Well, we're only as far as the Cs in the Olympics parade of countries. Gonna be a loooong night! But the Cs brought China, so the girls had something to cheer about! And that brought about our usual Olympics conversation of whether to cheer for the U.S. or for China. Here's what I wrote about it last time, with reference to the time before:
Zoe and Maya want to give advice to those conflicted about who to cheer for in
the Olympics, since they're experts on the issue, having dealt with it
for the 2008 Summer Olympics:
Q: If you were born in one
country and adopted to another country, and you were watching the Olympics, who
would you cheer for?
Zoe: That’s a tough
question. Because you might feel bad about cheering for some country where you
don't live. But you’re also part of the country where you were born. You can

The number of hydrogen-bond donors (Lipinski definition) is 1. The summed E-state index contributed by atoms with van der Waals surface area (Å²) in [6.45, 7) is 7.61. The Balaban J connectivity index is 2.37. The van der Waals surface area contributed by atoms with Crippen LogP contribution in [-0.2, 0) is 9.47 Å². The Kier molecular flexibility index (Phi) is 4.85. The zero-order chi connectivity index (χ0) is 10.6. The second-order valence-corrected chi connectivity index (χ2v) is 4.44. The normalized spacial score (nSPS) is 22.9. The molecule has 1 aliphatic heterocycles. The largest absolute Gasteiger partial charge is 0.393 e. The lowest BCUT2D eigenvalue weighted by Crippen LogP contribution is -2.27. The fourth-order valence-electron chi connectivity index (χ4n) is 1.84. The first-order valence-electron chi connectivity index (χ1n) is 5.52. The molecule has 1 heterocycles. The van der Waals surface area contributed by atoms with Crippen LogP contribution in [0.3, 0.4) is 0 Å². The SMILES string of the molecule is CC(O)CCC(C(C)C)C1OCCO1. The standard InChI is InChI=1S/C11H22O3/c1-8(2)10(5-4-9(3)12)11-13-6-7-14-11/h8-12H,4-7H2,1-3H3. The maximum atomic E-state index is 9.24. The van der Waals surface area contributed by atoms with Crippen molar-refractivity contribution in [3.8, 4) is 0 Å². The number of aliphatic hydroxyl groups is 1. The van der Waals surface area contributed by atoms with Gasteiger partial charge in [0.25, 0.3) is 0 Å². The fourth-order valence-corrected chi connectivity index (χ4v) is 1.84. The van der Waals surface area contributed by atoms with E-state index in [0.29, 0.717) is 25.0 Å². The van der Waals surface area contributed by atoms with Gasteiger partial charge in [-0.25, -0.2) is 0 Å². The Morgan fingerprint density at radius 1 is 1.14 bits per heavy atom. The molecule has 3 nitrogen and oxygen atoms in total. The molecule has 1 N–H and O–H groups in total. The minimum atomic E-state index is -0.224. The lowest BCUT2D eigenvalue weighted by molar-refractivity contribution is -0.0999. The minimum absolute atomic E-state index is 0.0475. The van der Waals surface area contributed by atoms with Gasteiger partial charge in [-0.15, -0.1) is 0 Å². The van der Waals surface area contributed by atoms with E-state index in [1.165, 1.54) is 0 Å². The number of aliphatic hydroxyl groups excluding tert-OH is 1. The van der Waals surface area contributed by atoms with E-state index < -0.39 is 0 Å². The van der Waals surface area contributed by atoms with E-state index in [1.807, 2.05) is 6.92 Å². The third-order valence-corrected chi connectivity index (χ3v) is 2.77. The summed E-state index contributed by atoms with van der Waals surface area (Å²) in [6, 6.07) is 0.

feel sad and happy at the same time when one of your important countries loses
and one of your important countries wins. It can make you feel like you’re doing
something wrong if you cheer for one and not the other. Or you might feel bad if
you’re not cheering for the place where you live.
My mom says people feel
loyal to their country, and it can be hard if you have two countries. So I
decided to cheer for all the countries important to me. I cheer for China, where
I was born, and America, where I live now, and France since that’s where my Mimi
So that’s my advice to you if you are wondering who to cheer
for in the Olympics. Cheer for all the countries that are important to you. I
was really happy when Shaun White got a gold medal in snowboarding, and was
excited when the Chinese figure skating couple won the gold medal, and I liked
watching Florent Amodio from France skate, and I like that he was adopted like
Maya: You should cheer for who you want to cheer
for, and not feel bad. Or you could cheer for China, France, and America, like
my sister said.
On radical psychology and adoption.
17 hours ago